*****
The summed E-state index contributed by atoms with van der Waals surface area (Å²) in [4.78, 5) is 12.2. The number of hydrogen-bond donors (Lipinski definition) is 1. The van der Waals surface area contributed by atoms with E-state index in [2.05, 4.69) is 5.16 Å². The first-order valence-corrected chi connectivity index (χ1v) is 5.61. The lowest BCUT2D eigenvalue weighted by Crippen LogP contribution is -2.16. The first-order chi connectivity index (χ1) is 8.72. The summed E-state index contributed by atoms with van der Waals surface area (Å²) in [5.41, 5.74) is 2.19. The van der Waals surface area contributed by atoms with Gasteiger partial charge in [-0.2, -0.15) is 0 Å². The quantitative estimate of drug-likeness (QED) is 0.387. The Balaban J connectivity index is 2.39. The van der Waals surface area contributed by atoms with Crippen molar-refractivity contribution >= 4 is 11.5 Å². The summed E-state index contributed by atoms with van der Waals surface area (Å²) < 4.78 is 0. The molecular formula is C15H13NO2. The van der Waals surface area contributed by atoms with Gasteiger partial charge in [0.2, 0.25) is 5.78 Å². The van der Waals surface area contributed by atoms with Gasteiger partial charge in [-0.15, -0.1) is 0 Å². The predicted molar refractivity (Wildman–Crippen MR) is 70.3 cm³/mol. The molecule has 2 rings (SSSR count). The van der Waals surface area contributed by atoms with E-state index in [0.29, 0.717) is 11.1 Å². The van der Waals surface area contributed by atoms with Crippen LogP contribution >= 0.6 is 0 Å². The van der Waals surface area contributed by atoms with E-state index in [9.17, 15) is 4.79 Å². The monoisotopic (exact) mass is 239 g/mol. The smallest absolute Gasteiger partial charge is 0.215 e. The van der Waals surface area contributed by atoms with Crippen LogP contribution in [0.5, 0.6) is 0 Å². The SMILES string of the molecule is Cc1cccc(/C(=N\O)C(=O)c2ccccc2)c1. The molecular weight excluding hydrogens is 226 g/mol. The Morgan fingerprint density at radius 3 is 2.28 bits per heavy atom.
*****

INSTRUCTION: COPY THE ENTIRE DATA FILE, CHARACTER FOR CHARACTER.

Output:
The summed E-state index contributed by atoms with van der Waals surface area (Å²) in [4.78, 5) is 12.2. The number of hydrogen-bond donors (Lipinski definition) is 1. The van der Waals surface area contributed by atoms with E-state index in [2.05, 4.69) is 5.16 Å². The first-order valence-corrected chi connectivity index (χ1v) is 5.61. The lowest BCUT2D eigenvalue weighted by Crippen LogP contribution is -2.16. The first-order chi connectivity index (χ1) is 8.72. The summed E-state index contributed by atoms with van der Waals surface area (Å²) in [5.41, 5.74) is 2.19. The van der Waals surface area contributed by atoms with Gasteiger partial charge in [-0.2, -0.15) is 0 Å². The quantitative estimate of drug-likeness (QED) is 0.387. The Balaban J connectivity index is 2.39. The van der Waals surface area contributed by atoms with Crippen molar-refractivity contribution >= 4 is 11.5 Å². The summed E-state index contributed by atoms with van der Waals surface area (Å²) < 4.78 is 0. The molecular formula is C15H13NO2. The van der Waals surface area contributed by atoms with Gasteiger partial charge in [0.2, 0.25) is 5.78 Å². The van der Waals surface area contributed by atoms with Gasteiger partial charge in [-0.15, -0.1) is 0 Å². The predicted molar refractivity (Wildman–Crippen MR) is 70.3 cm³/mol. The molecule has 2 rings (SSSR count). The van der Waals surface area contributed by atoms with E-state index in [0.29, 0.717) is 11.1 Å². The van der Waals surface area contributed by atoms with Crippen LogP contribution >= 0.6 is 0 Å². The van der Waals surface area contributed by atoms with E-state index in [9.17, 15) is 4.79 Å². The monoisotopic (exact) mass is 239 g/mol. The smallest absolute Gasteiger partial charge is 0.215 e. The van der Waals surface area contributed by atoms with Crippen LogP contribution in [0.5, 0.6) is 0 Å². The SMILES string of the molecule is Cc1cccc(/C(=N\O)C(=O)c2ccccc2)c1. The molecular weight excluding hydrogens is 226 g/mol. The Morgan fingerprint density at radius 3 is 2.28 bits per heavy atom.